But the US figures raise some questions, such as why the numbers diverge so wildly from United Nations estimates published last week.
In its annual report, the UN Office on Drugs and Crime – the only other body that measures cocaine production in the Andes Mountains – said Colombian cocaine production remained stable in 2011 and coca cultivation actually rose that same year, by 3 percent.
The UN estimate for 2011 cocaine production was 345 tons compared to the US estimate of 195 tons – a discrepancy of 77 percent. UN and US cocaine figures have always differed slightly, but have tended to track each other. No longer, it seems.
But beyond Colombia’s potential progress under the US numbers, perhaps even more surprising are Bolivia and Peru’s apparent leaps ahead of their neighbor in how much cocaine they are able to produce from the coca leaf.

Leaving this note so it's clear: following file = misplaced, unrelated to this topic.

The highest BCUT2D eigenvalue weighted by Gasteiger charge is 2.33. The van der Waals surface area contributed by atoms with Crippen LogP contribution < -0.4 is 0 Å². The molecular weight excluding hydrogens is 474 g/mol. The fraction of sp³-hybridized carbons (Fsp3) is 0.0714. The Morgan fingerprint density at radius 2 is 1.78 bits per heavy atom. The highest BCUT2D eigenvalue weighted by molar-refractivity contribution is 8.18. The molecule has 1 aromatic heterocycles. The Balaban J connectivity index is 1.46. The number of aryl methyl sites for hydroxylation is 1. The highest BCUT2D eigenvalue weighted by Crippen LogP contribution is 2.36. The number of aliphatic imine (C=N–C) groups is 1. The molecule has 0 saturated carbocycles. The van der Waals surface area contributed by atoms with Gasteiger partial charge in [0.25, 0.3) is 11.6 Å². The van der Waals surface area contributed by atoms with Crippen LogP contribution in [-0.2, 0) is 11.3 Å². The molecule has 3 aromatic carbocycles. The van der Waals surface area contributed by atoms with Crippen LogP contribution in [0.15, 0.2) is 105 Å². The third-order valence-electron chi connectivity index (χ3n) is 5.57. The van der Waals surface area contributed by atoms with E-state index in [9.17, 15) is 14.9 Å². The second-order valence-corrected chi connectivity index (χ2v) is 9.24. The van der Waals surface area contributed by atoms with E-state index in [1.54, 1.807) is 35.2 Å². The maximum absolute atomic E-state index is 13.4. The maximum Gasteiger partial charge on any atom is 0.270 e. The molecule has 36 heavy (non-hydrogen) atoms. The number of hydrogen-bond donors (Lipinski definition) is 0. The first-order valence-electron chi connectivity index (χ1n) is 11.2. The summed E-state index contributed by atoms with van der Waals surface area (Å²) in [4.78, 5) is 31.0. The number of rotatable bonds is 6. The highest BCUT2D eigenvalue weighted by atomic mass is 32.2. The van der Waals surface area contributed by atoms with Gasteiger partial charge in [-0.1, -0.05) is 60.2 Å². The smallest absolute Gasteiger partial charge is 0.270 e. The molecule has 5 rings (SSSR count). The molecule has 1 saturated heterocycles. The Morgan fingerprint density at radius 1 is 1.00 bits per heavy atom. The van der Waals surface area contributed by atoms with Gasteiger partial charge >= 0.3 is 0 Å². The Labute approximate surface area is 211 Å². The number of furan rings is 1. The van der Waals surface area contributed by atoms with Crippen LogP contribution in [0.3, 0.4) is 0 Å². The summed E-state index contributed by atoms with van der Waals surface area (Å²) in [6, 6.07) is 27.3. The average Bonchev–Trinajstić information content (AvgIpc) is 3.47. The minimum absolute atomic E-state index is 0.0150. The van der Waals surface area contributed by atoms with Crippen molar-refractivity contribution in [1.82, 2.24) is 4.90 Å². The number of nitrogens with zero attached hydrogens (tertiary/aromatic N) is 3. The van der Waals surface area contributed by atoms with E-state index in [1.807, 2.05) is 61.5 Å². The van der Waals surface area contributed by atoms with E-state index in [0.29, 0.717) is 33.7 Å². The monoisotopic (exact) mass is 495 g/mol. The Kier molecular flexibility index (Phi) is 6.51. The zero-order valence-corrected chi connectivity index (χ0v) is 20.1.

The last time coca cultivation was measured by both the UN and the US, in 2010, Colombia and Peru had about the same number of coca fields, whereas Bolivia had less than half. According to the US, Colombian drug producers are now producing less than half the amount of cocaine from their coca leaves than their counterparts in Bolivia and Peru. Though Michael McKinley, the US ambassador to Colombia, told El Tiempo the White House figures have “95 percent” accuracy, the US has declined to make its methodology public.